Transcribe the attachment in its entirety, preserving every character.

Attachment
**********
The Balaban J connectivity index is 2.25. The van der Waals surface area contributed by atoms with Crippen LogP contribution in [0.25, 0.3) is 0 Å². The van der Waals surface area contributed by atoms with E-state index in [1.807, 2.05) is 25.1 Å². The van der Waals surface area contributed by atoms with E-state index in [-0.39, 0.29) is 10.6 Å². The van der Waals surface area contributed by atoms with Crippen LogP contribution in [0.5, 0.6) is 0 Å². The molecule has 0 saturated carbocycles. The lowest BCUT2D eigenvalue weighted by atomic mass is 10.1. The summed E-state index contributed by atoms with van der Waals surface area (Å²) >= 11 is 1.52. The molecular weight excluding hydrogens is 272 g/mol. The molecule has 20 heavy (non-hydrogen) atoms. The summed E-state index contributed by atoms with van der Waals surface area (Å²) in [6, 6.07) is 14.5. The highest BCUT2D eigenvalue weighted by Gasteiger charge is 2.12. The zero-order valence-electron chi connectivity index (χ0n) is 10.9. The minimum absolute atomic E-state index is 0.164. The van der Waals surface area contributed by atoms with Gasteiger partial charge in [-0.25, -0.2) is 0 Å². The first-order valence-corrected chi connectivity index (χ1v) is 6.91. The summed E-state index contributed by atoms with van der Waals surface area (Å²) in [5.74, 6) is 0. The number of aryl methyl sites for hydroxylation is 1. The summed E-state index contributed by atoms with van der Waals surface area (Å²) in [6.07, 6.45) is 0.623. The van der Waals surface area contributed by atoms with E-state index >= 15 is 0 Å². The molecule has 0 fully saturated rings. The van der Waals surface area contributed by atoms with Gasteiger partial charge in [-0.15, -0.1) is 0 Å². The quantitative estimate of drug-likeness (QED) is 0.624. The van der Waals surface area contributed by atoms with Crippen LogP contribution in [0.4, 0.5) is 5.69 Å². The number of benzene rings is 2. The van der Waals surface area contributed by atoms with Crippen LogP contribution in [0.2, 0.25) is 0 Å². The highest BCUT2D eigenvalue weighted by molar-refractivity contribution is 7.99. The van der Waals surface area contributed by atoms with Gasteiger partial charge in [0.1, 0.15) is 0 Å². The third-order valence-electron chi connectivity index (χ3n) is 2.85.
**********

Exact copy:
The Balaban J connectivity index is 2.25. The van der Waals surface area contributed by atoms with Crippen LogP contribution in [0.25, 0.3) is 0 Å². The van der Waals surface area contributed by atoms with E-state index in [1.807, 2.05) is 25.1 Å². The van der Waals surface area contributed by atoms with E-state index in [-0.39, 0.29) is 10.6 Å². The van der Waals surface area contributed by atoms with Crippen LogP contribution in [0.5, 0.6) is 0 Å². The molecule has 0 saturated carbocycles. The lowest BCUT2D eigenvalue weighted by atomic mass is 10.1. The summed E-state index contributed by atoms with van der Waals surface area (Å²) >= 11 is 1.52. The molecular weight excluding hydrogens is 272 g/mol. The molecule has 20 heavy (non-hydrogen) atoms. The summed E-state index contributed by atoms with van der Waals surface area (Å²) in [6, 6.07) is 14.5. The highest BCUT2D eigenvalue weighted by Gasteiger charge is 2.12. The zero-order valence-electron chi connectivity index (χ0n) is 10.9. The minimum absolute atomic E-state index is 0.164. The van der Waals surface area contributed by atoms with Gasteiger partial charge in [-0.25, -0.2) is 0 Å². The first-order valence-corrected chi connectivity index (χ1v) is 6.91. The summed E-state index contributed by atoms with van der Waals surface area (Å²) in [5.74, 6) is 0. The number of aryl methyl sites for hydroxylation is 1. The summed E-state index contributed by atoms with van der Waals surface area (Å²) in [6.07, 6.45) is 0.623. The van der Waals surface area contributed by atoms with E-state index >= 15 is 0 Å². The molecule has 0 fully saturated rings. The van der Waals surface area contributed by atoms with Gasteiger partial charge in [-0.15, -0.1) is 0 Å². The quantitative estimate of drug-likeness (QED) is 0.624. The van der Waals surface area contributed by atoms with Crippen LogP contribution in [0.4, 0.5) is 5.69 Å². The number of benzene rings is 2. The van der Waals surface area contributed by atoms with Crippen LogP contribution in [0.2, 0.25) is 0 Å². The highest BCUT2D eigenvalue weighted by molar-refractivity contribution is 7.99. The van der Waals surface area contributed by atoms with Gasteiger partial charge in [0.1, 0.15) is 0 Å². The third-order valence-electron chi connectivity index (χ3n) is 2.85.